Monthly Archives: March 2012

What a Parent Will Do for a Kid

As the work week is rolling to its close, I’ve been thinking about our plans for the weekend. A hair cut and color are a must. And I might squeeze in my fingers, toes, and eyebrows, if the line isn’t too long. (One of the drawbacks of scheduling maintenance on Saturdays.) The gym is a must; I’ve been way too lazy this week. A birthday party for one of the kids at daycare is a possibility. And then there’s harambe.

I first found out about harambe when a dad posted on the neighborhood new parents list serve, asking if parents would be interested in supporting some music and dance classes for kids at a local, dare I say alternative or independent, performing arts space called Bloombars. Of course parents jumped all over it. In fact, response was so positive that management added a Saturday class (and now possibly two!).

So, my husband and I took the kid to try it out last weekend.

Harambe is a Swahili word that supposedly means come together. And come together did parents and kids of the neighborhood that Saturday. Stroller parking was limited both upstairs and out front. (There’s something cute about watching dads lock up strollers on the bike rack.) Pillow seating on the floor also was scarce, so we picked out spots on the wooden pews that lined opposite sides of the room. It was starting to feel like a very strange episode of Modern Family, only we weren’t family.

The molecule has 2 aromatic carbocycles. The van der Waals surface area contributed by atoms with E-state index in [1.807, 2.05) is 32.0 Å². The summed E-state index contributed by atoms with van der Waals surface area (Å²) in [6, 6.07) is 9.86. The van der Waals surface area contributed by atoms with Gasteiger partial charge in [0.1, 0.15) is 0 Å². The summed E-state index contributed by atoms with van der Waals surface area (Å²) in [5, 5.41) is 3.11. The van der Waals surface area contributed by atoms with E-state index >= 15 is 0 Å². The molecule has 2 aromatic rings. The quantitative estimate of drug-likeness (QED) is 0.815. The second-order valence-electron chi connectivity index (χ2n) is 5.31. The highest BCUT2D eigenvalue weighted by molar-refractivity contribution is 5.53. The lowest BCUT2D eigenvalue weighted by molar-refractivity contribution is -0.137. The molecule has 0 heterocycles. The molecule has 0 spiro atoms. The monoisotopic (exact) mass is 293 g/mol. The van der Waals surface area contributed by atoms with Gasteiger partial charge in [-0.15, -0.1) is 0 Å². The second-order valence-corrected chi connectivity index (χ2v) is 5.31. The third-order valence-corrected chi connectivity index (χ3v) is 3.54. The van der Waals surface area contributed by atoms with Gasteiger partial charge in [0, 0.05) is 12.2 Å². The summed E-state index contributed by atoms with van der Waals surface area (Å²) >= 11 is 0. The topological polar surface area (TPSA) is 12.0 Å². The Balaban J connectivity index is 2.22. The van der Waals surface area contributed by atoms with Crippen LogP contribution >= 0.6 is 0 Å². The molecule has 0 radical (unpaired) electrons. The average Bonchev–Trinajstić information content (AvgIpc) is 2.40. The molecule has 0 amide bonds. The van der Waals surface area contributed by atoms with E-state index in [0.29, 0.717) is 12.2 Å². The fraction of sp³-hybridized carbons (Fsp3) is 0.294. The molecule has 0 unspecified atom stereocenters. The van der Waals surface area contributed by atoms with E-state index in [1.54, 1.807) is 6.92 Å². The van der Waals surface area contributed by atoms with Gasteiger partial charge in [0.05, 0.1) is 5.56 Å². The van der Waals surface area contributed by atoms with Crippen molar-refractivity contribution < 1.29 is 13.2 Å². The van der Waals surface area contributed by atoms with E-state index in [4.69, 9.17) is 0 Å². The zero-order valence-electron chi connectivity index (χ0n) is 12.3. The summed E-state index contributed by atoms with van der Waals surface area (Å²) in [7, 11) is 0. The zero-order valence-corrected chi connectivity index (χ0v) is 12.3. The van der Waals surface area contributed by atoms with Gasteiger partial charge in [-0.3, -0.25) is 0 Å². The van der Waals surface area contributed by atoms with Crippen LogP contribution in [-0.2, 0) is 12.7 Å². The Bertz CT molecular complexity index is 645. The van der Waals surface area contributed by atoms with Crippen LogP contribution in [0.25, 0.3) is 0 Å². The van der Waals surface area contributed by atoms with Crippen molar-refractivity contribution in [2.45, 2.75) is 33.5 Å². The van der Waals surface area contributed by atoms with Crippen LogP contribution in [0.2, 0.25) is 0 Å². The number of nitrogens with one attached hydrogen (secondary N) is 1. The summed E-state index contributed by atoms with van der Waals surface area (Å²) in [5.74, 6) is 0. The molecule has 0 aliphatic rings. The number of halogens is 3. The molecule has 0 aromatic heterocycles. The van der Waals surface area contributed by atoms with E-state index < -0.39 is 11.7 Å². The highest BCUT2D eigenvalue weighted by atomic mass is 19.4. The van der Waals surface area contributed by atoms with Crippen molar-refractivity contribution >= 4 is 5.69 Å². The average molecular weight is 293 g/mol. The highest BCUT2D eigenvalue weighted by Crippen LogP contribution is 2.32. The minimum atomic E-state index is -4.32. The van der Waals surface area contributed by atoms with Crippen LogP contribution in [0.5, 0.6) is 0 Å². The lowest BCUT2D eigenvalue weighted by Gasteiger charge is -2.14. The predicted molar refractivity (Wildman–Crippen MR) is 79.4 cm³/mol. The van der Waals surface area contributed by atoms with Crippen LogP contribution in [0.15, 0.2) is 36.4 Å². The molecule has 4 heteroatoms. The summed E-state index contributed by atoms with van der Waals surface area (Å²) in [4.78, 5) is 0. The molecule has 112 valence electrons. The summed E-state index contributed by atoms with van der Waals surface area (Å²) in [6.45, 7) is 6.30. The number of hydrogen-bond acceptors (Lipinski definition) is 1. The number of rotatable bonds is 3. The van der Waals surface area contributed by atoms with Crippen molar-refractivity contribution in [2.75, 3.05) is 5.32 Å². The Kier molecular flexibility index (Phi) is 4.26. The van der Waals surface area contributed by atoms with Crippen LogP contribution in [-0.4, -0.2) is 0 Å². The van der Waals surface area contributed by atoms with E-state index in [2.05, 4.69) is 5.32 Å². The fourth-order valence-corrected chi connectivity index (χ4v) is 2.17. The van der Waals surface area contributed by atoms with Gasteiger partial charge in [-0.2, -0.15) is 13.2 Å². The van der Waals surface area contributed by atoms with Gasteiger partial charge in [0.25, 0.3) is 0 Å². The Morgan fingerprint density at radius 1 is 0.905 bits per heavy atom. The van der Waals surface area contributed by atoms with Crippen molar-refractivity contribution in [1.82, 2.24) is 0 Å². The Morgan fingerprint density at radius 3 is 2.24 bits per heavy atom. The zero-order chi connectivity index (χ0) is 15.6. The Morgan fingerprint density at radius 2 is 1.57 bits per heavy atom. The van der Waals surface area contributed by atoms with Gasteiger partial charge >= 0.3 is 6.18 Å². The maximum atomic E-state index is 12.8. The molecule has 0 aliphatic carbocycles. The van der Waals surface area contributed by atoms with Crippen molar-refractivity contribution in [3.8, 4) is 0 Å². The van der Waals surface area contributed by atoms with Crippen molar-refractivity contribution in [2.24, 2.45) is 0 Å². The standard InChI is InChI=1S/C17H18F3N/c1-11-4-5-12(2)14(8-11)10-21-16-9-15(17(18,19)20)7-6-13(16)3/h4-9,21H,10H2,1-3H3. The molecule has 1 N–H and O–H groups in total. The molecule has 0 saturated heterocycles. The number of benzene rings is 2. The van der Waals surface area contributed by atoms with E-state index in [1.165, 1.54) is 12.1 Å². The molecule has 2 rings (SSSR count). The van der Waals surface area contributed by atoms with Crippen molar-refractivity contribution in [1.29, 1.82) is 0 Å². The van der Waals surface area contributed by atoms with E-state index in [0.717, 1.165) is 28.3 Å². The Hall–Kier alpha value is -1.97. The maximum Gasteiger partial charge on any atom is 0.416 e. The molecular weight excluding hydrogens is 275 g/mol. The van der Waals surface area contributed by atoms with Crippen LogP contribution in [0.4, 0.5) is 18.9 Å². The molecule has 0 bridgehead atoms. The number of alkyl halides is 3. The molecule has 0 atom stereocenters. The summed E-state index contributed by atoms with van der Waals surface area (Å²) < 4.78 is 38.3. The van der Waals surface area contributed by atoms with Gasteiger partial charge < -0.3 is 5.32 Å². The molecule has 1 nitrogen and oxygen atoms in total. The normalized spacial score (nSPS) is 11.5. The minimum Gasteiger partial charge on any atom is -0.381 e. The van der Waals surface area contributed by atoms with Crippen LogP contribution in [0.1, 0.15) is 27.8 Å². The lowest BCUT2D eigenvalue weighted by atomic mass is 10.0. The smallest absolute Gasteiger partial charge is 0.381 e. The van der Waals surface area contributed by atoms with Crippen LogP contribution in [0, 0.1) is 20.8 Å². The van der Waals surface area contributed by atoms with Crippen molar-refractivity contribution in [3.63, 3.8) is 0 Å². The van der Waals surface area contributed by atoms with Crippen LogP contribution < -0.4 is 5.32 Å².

Then Baba walked in. A giant black man with dreads past his butt and an island accident, he certainly made an impression. He sat down on the stage, grabbed a couple of bongo-type drums, and distributed a bunch of the other instruments–tambourines, bells, percussion stick things, and even something that looked like a gourd with beads wrapped around it that made a pretty cool sound when you shook it. Oh, and there was an electric keyboard on the stage, which I thought was totally out of place–at first.